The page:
What Results Can I Expect from Laser Skin Resurfacing?

Doctor Answers (10)

Fractional laser is NOT the best.

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I risk the disagreement of many of my colleagues who have and use fractional lasers in their practices, but I would be able to submit evidence that this is indeed a correct statement. First, I will state that there is nothing WRONG with fractional lasers or resurfacing--they do make nice changes in the skin and are generally appreciated by patients who have these procedures. BUT. . .laser surgeons who charge a lot, and promise even more, can risk the wrath of patients who feel their fractional laser results are not a good value for what they paid, or who required more healing time than "advertised."

I have taught laser surgery, including resurfacing, for over twenty years, nationally and internationally (Korea, Canada, Caribbean), and have performed thousands of laser cases in my practice. (I am in private practice, and do not have academic affiliation, rarely publish, but have taught nearly a hundred laser courses and thousands of physicians of various specialties over these years). Now, just the facts, Ma'am.

Ablative CO2 laser resurfacing came first, gave great (dramatic) results, but fell somewhat out of favor as hypopigmentation (skin color lightening) occurred a year or so after treatment. Wrinkles, spots, and sun damage still gone, but line of demarcation where treatment stopped, and lighter skin color where treatment was done. Bummer!

Ablative Erbium-YAG laser resurfacing came next, but treated much more superficial layers, so skin healed faster, with less redness, but with less dramatic changes. If the doctor promoted this as "better than CO2" and charged as much, patients were unhappy, but not because the laser had a "problem" other than milder results. Bad doctor "marketing!"

By the time that third-generation combination CO2/erbium-YAG lasers came along about ten years ago, the herd of dermatologists, plastic surgeons, and other laser doctors had moved on to the "non-ablative" lasers or therapies such as Thermage, Cool-touch, Smoothbeam, and many others. These all "worked" to varying degrees, but usually with very minimal results. Prices dropped, and so did most of the hype, and "the herd" of doctors that need the "latest and the greatest" moved on to Fractional lasers.

Fractional lasers started with Erbium wavelengths, and treated the skin in tiny polka-dots. Bridges of intact skin were left untreated, which is said to promote faster healing and less down-time (partially true). Actually, less skin treated = less result, which required multiple treatments, which = more procedures, more healing and MORE cumulative downtime. Oh, and the total cost adds up to a tidy sum usually! The results are real, but with superficial layer and polka-dot treatment came mild results. More, give us more!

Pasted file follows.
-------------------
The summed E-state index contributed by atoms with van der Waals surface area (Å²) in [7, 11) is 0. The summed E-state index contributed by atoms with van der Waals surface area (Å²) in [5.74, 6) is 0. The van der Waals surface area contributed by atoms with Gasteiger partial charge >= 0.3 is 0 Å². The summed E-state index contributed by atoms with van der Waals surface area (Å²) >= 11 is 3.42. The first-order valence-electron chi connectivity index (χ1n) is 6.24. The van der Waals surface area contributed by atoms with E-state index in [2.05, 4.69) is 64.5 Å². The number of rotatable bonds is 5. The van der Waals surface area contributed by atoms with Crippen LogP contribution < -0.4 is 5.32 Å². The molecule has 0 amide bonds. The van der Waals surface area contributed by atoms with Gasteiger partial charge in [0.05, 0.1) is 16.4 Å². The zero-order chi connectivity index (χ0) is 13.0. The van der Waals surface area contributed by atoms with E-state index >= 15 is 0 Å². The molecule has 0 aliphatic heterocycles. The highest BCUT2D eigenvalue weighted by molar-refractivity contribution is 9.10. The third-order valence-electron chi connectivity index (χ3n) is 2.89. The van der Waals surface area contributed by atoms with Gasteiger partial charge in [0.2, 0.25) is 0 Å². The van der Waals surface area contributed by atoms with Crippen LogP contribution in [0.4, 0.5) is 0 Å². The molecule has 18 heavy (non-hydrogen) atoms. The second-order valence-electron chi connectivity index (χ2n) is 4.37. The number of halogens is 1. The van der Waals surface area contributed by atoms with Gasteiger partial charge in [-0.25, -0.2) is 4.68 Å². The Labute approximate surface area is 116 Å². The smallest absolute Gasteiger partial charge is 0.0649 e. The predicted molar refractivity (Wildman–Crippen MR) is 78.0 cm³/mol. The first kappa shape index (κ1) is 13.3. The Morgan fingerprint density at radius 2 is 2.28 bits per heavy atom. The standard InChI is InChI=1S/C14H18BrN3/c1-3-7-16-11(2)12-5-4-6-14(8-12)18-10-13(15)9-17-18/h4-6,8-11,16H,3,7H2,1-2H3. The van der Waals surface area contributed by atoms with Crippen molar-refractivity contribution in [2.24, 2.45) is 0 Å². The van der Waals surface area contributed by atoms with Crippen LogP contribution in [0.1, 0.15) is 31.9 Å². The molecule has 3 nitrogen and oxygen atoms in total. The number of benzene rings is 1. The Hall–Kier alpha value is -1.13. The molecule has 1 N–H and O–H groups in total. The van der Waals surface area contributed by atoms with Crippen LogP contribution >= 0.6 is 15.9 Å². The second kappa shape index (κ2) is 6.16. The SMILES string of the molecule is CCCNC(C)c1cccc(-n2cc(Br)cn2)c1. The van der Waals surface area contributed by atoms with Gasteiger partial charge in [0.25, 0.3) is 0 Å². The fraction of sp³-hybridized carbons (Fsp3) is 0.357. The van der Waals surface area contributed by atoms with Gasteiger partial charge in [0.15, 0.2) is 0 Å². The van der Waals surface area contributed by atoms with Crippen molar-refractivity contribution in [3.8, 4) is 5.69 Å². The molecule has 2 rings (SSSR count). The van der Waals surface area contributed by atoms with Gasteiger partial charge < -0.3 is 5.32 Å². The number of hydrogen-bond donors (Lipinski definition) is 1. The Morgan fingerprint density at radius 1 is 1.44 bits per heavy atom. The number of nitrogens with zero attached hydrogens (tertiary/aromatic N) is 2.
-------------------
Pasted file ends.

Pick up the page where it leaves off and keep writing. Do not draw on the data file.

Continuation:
The next fractional lasers returned to CO2 wavelengths, which penetrate deeper, and still treated skin in tiny polka-dots. Fortunately, unless the energy was turned up too much, or the polka-dot density too tight, hypopigmentation changes were limited, and the results were indeed better. Still only in the fraction of the skin treated, still requiring more than one treatment for results that could approach that of well-performed third-generation combination CO2/Erbium-YAG ablative resurfacing (which very few doctors even had then, or have today), and still adding up to a tidy sum for only "fractional" results. BTW, it still takes a week to heal fractional laser treatments, and if you add up the time for multiple procedures, doctor's visits, and cost, HOW can this be "LESS DOWNTIME"?

So at the risk of being contrarian, I would submit that a properly-performed ablative CO2/Erbium-YAG full-face laser resurfacing remains the BEST one-time laser resurfacing procedure available. With proper skin care, I routinely have patients healed in 7-10 days, and with minimal (truly) redness easily covered with standard make-up. I even purchased a second CO2/Erbium-YAG laser for parts--they are no longer available. But the marketplace delivers what the public (and their doctors) demand. I know from all the courses I have taught over the years, that many, if not most, of the doctors that use lasers don't even understand the basic laser biophysics of how laser energy interacts with tissues--they just want to know "what is the basic setting, where is the trigger, and how much can I charge?" 

Enough said, my soapbox is sagging! Caveat emptor!


Minneapolis Plastic Surgeon
5.0 out of 5 stars 109 reviews

Reverse the Aging Process with Laser Resurfacing

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Laser resurfacing works on a wide variety of different issues often in just one treatment and can reverse the aging process in experienced hands. It improves:

1) fine lines and wrinkles

2) hyperpigmentation

3) sun spots 

4) texture

5) precancerous spots

6) acne scarring (which may require more sessions).

In our East Bay practice in San Francisco, where we are able to provide dermatology, laser, and plastic surgery services all under one roof,  we are fortunate to have several types of lasers to target superficial, medium, and deep lines and wrinkles and are able to treat a wide variety of different locations such as the face, neck, chest, and hands. Due to our expertise in ethnic skin, we can even treat some ethnic skin patients safely, but caution should be stressed in inexperienced hands. This is a very popular treatment and the prime cadidates are middle aged fair skinned individuals who grew up in the baby boomer generation who may have experienced sunburns, sun damage, and even precancers or skin cancers. Although there is some downtime with this procedure, patients are thrilled that laser resurfacing is both an effective treatment and preventative procedure to help skin look its best despite the years of sun damage.  

Sonia Badreshia-Bansal, MD
Bay Area Dermatologist
4.0 out of 5 stars 10 reviews

Goals of fractional CO2 laser skin resurfacing

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The fractional CO2 laser is used to reverse the effects of facial skin aging and sun damage to the skin. The laser will have the effect of skin tightening, filling in lines and wrinkles, improving discoloration of the skin (brown spots), and improving the tone/texture of the skin itself. It also improves the appearnce of large pores.

Results will vary based on the type of fractional CO2 laser used (they are NOT all the same), and based upon the physician performing the treatments. Be sure to use a physician with experience in the procedure and see before and after photos prior to proceeding.